Although a finished SER would contain those conclusions, it will not be equivalent to a licensing decision, as discussed above.

22 responses to “Commission Sets Path Forward on Yucca Mountain

  1. self storage April 18, 2014 at 1:27 am

    Issuing the SER is value doing, however the judicial writ directs the Nuclear Regulatory Commission to continue process while not the bounds obligatory by the Commission here. thus you’re making an attempt to be half-legal, that is as significant as being half-pregnant.

  2. Priya December 4, 2013 at 4:48 am

    Thanks for the info. It is worth reading.

  3. Anna November 26, 2013 at 1:33 am

    Nice posts keep up the good work.

  4. Bret W. Leslie, Ph.D. November 22, 2013 at 2:31 pm

    Given NRC’s mission includes both safety and security responsibilities I am not sure characterizing Volume 1 of the SER as “essentially the introduction” is accurate given that it is the one place where NRC reviewed security aspects of the Yucca Mountain license application. Both the physical protection plan (Chapter 3) and the material control and accounting program (Chapter 4) were reviewed in SER Volume 1 (http://pbadupws.nrc.gov/docs/ML1024/ML102440298.pdf).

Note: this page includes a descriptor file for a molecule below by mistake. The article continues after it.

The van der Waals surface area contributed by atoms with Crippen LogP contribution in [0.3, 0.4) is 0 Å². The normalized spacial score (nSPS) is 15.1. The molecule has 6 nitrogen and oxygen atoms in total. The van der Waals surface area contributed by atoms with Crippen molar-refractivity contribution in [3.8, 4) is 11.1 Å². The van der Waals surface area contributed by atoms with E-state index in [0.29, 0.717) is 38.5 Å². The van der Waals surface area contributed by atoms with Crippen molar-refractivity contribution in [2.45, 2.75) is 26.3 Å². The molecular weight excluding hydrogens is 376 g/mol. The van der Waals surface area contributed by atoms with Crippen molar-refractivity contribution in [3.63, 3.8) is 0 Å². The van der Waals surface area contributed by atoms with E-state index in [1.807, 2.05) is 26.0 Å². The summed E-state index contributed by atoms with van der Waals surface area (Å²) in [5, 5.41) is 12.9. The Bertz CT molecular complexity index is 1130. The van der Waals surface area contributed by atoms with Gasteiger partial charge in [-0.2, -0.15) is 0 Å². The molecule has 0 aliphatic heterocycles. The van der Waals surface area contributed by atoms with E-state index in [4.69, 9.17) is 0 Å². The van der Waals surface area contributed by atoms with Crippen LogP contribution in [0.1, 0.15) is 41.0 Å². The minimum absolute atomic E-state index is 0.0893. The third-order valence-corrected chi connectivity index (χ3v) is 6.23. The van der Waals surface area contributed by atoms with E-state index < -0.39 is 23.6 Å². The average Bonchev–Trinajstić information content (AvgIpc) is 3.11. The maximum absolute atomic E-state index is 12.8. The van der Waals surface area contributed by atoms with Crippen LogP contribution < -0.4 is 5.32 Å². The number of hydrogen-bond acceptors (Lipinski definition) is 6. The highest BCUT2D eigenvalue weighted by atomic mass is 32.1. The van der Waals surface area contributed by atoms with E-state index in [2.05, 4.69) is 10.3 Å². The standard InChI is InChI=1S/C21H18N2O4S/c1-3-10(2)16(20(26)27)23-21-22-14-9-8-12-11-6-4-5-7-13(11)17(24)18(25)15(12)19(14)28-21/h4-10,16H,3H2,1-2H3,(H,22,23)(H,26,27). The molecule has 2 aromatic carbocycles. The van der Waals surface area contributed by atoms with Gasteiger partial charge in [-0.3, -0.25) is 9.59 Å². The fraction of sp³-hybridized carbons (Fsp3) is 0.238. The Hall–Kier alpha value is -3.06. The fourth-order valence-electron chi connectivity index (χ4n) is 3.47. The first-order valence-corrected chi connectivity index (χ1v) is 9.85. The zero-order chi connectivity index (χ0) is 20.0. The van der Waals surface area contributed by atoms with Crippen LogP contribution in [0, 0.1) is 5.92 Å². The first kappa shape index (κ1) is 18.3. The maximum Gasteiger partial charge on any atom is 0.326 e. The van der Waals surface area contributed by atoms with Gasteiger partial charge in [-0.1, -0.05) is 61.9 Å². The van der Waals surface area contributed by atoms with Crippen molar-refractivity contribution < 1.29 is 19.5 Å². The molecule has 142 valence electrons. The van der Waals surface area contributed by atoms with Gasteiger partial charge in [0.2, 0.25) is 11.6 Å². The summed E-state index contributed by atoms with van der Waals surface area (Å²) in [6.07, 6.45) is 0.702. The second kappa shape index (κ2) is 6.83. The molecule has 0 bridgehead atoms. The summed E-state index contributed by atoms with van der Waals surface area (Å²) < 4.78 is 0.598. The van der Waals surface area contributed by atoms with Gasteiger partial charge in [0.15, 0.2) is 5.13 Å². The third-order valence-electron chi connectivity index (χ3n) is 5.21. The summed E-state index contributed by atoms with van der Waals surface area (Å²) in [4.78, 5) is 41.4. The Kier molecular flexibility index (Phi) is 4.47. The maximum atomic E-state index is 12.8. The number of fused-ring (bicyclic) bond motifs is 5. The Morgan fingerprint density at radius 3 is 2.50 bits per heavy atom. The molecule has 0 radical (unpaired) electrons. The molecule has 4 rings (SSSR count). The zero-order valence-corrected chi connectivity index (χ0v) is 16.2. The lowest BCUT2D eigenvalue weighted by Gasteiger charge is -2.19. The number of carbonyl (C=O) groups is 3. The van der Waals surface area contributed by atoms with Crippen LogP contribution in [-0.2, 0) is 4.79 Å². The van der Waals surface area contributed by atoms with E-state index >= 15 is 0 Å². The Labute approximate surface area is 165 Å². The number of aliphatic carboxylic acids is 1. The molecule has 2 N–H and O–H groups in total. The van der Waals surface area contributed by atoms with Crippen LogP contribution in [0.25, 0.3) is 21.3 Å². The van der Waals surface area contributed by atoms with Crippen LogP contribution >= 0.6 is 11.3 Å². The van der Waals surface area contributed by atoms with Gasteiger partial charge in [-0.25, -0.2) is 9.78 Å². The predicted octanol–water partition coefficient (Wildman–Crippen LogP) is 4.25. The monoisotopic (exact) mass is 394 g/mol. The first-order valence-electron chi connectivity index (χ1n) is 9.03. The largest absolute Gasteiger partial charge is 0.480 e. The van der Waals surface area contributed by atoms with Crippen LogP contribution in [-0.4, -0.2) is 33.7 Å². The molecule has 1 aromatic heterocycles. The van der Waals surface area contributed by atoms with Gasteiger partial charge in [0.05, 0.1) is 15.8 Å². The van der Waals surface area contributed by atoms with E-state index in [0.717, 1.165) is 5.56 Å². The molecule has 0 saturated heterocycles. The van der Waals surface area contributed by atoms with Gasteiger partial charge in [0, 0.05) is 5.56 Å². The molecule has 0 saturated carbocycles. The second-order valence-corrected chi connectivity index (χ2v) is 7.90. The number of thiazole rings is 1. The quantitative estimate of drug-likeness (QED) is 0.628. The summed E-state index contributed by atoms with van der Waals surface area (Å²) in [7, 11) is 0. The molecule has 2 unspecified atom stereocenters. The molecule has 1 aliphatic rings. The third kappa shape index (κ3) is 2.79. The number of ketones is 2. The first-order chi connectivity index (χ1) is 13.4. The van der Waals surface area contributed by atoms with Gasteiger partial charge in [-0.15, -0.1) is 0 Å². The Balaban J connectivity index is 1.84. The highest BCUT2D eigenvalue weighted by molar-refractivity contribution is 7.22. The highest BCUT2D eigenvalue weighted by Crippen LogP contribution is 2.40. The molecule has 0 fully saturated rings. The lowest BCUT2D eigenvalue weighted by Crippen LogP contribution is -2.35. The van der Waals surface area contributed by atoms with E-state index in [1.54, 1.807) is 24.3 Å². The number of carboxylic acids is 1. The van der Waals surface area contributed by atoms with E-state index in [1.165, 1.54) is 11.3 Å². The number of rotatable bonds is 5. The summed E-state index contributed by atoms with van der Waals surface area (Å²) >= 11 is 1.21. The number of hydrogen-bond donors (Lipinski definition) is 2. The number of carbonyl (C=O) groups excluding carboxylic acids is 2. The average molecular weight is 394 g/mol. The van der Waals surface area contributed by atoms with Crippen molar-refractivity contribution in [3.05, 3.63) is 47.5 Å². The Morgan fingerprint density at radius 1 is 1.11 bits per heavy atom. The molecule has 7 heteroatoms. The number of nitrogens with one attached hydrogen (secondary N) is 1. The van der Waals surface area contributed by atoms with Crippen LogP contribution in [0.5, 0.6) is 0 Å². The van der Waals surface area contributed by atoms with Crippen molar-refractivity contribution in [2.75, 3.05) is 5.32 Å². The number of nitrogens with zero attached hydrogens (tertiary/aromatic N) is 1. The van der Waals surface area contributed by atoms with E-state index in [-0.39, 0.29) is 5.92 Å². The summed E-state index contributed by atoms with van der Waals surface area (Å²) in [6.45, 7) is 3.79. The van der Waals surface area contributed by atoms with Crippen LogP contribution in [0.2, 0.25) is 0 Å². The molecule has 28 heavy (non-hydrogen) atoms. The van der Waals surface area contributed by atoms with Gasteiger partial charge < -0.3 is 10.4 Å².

5. Moderator November 22, 2013 at 10:36 am

    We very much welcome comments and discussion but they need to adhere to the comment guidelines, particularly being related to the post and not including personal attacks. If you wish to discuss a topic other than Yucca Mountain or spent fuel generally, please use the Open Forum section.

    Moderator

  6. Dan Williamson November 21, 2013 at 7:27 am

    @stock, Nov. 19, 3:37pm

    Exactly NONE of which provide continuous power (except burning gas…at what price). All those pipedreams must first absorb power before they can release it. And you do not get all the MW back out that you put in. Pumped storage tops the field at 90% efficiency maximum…down to hydrogen generation at around 40%. And you forgot the rainbow dust.

    • stock November 21, 2013 at 12:33 pm

      LOL, your argument if a false argument, based on irrelevance. They don’t have to provide continuous power. My house AND business runs on all its own power during the highest power consumption during the day, and has excess power to cover the night.

      It is a no brainer, it is basic, it is cheap, it is clean. And there is no evacuation zone, and no hundreds of years of after effects and cost, no DNA damage, no cancer, no disease, no lies.

      • Dan Williamson November 22, 2013 at 9:24 am

        And the factories and refineries are going to run through the night on your “excess” watts? Fortunately, like you said, it “ain’t your job” to come up with the answers.

  7. richard123456columbia November 18, 2013 at 4:47 pm

    My thoughts
    The government only does what the lobbyist want done.